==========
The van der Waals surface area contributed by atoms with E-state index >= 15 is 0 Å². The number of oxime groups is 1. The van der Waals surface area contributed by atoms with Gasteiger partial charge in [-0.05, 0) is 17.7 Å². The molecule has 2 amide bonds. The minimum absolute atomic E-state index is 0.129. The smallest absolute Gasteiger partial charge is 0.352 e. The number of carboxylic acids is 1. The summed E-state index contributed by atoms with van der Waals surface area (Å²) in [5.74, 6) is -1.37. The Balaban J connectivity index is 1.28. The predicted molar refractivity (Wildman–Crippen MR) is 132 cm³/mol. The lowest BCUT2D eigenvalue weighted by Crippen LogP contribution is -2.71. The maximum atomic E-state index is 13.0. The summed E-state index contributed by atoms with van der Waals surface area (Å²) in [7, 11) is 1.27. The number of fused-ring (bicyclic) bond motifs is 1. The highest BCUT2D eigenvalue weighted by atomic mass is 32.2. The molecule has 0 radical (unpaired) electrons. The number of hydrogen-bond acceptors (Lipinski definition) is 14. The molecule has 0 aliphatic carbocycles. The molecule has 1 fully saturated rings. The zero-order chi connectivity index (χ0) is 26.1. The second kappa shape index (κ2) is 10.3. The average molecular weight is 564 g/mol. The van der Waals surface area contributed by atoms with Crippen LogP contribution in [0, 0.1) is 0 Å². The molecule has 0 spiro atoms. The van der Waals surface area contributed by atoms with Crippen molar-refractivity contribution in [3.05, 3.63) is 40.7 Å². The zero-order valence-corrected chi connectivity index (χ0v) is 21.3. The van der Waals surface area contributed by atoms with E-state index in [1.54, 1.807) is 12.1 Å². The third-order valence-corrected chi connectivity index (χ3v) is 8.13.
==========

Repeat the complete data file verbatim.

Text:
The van der Waals surface area contributed by atoms with E-state index >= 15 is 0 Å². The number of oxime groups is 1. The van der Waals surface area contributed by atoms with Gasteiger partial charge in [-0.05, 0) is 17.7 Å². The molecule has 2 amide bonds. The minimum absolute atomic E-state index is 0.129. The smallest absolute Gasteiger partial charge is 0.352 e. The number of carboxylic acids is 1. The summed E-state index contributed by atoms with van der Waals surface area (Å²) in [5.74, 6) is -1.37. The Balaban J connectivity index is 1.28. The predicted molar refractivity (Wildman–Crippen MR) is 132 cm³/mol. The lowest BCUT2D eigenvalue weighted by Crippen LogP contribution is -2.71. The maximum atomic E-state index is 13.0. The summed E-state index contributed by atoms with van der Waals surface area (Å²) in [7, 11) is 1.27. The number of fused-ring (bicyclic) bond motifs is 1. The highest BCUT2D eigenvalue weighted by atomic mass is 32.2. The molecule has 0 radical (unpaired) electrons. The number of hydrogen-bond acceptors (Lipinski definition) is 14. The molecule has 0 aliphatic carbocycles. The molecule has 1 fully saturated rings. The zero-order chi connectivity index (χ0) is 26.1. The second kappa shape index (κ2) is 10.3. The average molecular weight is 564 g/mol. The van der Waals surface area contributed by atoms with Crippen LogP contribution in [0, 0.1) is 0 Å². The molecule has 0 spiro atoms. The van der Waals surface area contributed by atoms with Crippen molar-refractivity contribution in [3.05, 3.63) is 40.7 Å². The zero-order valence-corrected chi connectivity index (χ0v) is 21.3. The van der Waals surface area contributed by atoms with E-state index in [1.54, 1.807) is 12.1 Å². The third-order valence-corrected chi connectivity index (χ3v) is 8.13.